Defects in T lymphocyte subpopulations and in the functional characteristics of such cells have been thought to play a role in the evolution of chronic hepatitis B, but the precise nature of the alterations and their significance remains unresolved. We studied lymphocyte subsets in 27 patients with chronic bepatitis B utilizing standard monoclonal antibodies including Leu 1,2a,3a,7 and Dl/12 (against the common determinant of the Dr molecule), as well as a newly described monoclonal antibody, “5/9,” which is thought to characterize a unique subpopulation of T4 cells with specific helper/inducer function. These results were compared with those obtained using the autologous mixed lymphocyte reaction assay for the same patients in order to further delineate the lymphocyte alterations in chronic bepatitis B. A significant reduction in the mean number of Leu 3a (T4) positive cells was observed as well as a reduction in the number of 5/9 positive cells. These changes were most evident in those positive for HBeAg in serum. Reduction in Leu 3a cells was associated with a reduced autologous mixed lymphocyte reaction assay response, and was most marked in the HBeAg‐positive individuals. These findings suggest that HBeAg‐positive patients in whom active viral replication is occurring have a defect in T lymphocyte number and function, which may be due in part to reduced 5/9 positive cells. These alterations may be related to the persistence of virus in chronic active bepatitis B patients.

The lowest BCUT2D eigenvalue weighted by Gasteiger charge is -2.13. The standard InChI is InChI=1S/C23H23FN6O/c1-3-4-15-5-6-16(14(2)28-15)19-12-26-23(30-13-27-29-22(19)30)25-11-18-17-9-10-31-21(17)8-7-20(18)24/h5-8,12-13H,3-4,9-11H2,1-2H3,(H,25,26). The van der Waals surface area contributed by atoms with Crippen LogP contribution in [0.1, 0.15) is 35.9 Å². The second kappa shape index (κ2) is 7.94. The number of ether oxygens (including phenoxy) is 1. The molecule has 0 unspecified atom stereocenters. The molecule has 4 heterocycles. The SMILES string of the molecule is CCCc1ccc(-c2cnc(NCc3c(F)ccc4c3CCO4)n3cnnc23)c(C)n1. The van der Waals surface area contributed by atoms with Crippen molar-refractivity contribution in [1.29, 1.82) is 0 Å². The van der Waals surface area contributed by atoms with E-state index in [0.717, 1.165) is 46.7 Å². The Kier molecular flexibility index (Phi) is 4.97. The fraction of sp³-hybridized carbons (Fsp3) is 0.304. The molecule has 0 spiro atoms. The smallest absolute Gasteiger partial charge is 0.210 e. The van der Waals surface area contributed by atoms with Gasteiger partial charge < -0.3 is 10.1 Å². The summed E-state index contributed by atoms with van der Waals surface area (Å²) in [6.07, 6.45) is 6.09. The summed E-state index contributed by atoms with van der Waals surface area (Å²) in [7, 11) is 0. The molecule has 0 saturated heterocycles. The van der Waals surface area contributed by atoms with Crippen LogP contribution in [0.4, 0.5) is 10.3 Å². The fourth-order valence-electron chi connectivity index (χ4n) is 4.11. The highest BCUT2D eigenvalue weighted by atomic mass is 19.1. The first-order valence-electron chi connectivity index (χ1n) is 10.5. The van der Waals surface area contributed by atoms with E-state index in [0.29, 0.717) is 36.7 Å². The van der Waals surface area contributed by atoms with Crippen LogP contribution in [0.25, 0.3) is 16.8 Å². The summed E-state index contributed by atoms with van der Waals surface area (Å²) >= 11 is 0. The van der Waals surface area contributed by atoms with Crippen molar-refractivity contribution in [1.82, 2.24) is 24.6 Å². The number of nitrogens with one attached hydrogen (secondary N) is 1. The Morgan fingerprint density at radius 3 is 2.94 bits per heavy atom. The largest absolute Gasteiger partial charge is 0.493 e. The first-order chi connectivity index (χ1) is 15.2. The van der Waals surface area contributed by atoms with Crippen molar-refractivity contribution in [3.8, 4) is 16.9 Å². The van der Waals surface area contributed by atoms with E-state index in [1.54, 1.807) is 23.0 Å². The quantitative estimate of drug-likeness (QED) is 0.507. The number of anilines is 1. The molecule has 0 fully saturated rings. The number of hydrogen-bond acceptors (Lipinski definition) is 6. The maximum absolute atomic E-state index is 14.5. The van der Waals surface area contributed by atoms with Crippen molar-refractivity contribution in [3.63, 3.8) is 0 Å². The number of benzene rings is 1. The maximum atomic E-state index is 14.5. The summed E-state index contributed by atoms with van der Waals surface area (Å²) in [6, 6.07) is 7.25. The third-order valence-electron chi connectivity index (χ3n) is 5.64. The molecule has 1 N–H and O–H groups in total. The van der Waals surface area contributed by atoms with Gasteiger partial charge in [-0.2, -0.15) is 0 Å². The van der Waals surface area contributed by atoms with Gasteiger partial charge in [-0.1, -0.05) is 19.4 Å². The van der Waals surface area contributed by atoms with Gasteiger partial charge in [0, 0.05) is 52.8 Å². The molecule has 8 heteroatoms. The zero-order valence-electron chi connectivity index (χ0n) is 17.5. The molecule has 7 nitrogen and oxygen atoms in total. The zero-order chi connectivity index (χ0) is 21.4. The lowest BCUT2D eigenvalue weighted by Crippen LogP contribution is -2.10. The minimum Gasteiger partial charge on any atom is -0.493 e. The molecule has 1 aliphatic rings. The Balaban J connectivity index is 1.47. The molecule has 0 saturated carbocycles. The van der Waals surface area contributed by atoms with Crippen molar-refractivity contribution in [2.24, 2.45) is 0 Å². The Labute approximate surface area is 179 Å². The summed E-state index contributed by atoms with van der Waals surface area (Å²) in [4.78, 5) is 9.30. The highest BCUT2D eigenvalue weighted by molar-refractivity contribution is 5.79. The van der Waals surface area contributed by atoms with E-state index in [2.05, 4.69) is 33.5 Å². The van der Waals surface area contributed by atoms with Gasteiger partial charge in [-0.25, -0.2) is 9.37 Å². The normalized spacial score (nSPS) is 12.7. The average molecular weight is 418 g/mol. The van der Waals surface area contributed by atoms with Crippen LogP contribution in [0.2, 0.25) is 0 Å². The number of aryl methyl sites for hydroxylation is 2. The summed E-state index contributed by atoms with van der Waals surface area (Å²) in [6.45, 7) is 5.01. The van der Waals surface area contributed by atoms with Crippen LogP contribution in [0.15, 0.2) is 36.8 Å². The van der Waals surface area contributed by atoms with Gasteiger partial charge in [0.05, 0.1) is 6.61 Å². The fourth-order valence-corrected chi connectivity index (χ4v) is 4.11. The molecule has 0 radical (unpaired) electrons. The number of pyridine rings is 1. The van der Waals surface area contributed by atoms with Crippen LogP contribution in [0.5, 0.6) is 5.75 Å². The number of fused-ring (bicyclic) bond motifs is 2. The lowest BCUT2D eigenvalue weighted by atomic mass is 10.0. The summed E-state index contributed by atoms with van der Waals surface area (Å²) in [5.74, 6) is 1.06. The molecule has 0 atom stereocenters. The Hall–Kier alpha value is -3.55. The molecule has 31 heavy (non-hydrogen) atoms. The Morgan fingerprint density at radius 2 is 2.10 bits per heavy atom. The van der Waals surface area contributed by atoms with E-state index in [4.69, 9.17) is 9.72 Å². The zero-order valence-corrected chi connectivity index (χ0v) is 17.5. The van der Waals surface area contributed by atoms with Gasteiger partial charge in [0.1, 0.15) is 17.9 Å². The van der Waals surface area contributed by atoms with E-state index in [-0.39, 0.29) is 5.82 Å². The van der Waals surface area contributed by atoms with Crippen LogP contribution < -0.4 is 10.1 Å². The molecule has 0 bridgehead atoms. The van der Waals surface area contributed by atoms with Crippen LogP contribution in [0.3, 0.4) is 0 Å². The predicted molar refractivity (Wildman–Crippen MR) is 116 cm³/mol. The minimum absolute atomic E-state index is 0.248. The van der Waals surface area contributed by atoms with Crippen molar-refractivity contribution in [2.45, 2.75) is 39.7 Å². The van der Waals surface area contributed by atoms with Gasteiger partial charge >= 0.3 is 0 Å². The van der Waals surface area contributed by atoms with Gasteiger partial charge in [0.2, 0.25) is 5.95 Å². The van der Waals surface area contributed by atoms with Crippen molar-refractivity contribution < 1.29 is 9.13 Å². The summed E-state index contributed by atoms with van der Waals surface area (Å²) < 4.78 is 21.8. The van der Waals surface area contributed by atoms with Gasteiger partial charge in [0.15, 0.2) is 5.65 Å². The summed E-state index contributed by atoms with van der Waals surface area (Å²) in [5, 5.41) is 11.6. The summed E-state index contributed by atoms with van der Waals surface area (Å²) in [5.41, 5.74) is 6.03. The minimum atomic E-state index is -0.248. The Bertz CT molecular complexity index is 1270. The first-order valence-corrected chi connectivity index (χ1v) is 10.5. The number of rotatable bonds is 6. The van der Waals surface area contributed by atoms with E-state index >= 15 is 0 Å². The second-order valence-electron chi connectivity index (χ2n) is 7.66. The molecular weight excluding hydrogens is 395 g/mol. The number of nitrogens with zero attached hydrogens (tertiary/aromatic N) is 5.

|Original language||English (US)|
|Number of pages||5|
|Journal||The American Journal of Gastroenterology|
|State||Published - Feb 1987|
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